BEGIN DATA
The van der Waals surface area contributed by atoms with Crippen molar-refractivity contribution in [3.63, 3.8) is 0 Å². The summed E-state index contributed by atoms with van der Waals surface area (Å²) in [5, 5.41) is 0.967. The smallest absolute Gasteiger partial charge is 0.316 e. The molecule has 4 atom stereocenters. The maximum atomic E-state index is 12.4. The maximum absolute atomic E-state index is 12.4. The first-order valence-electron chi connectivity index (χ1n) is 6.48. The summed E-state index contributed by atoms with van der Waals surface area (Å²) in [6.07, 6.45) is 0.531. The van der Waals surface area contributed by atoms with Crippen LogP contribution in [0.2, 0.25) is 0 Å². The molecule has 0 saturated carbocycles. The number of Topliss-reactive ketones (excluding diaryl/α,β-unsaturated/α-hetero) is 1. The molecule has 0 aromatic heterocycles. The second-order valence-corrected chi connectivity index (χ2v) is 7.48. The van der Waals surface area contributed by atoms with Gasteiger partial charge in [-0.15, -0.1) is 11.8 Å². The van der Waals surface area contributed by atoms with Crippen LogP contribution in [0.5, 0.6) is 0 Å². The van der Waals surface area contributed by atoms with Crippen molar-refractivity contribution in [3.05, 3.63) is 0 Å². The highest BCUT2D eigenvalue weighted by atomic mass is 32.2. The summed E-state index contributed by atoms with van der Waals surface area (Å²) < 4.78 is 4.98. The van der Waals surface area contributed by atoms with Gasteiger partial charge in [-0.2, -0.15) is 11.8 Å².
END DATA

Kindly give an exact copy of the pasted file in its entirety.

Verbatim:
The van der Waals surface area contributed by atoms with Crippen molar-refractivity contribution in [3.63, 3.8) is 0 Å². The summed E-state index contributed by atoms with van der Waals surface area (Å²) in [5, 5.41) is 0.967. The smallest absolute Gasteiger partial charge is 0.316 e. The molecule has 4 atom stereocenters. The maximum atomic E-state index is 12.4. The maximum absolute atomic E-state index is 12.4. The first-order valence-electron chi connectivity index (χ1n) is 6.48. The summed E-state index contributed by atoms with van der Waals surface area (Å²) in [6.07, 6.45) is 0.531. The van der Waals surface area contributed by atoms with Crippen LogP contribution in [0.2, 0.25) is 0 Å². The molecule has 0 saturated carbocycles. The number of Topliss-reactive ketones (excluding diaryl/α,β-unsaturated/α-hetero) is 1. The molecule has 0 aromatic heterocycles. The second-order valence-corrected chi connectivity index (χ2v) is 7.48. The van der Waals surface area contributed by atoms with Gasteiger partial charge in [-0.15, -0.1) is 11.8 Å². The van der Waals surface area contributed by atoms with Crippen LogP contribution in [0.5, 0.6) is 0 Å². The van der Waals surface area contributed by atoms with Crippen molar-refractivity contribution in [3.05, 3.63) is 0 Å². The highest BCUT2D eigenvalue weighted by atomic mass is 32.2. The summed E-state index contributed by atoms with van der Waals surface area (Å²) < 4.78 is 4.98. The van der Waals surface area contributed by atoms with Gasteiger partial charge in [-0.2, -0.15) is 11.8 Å².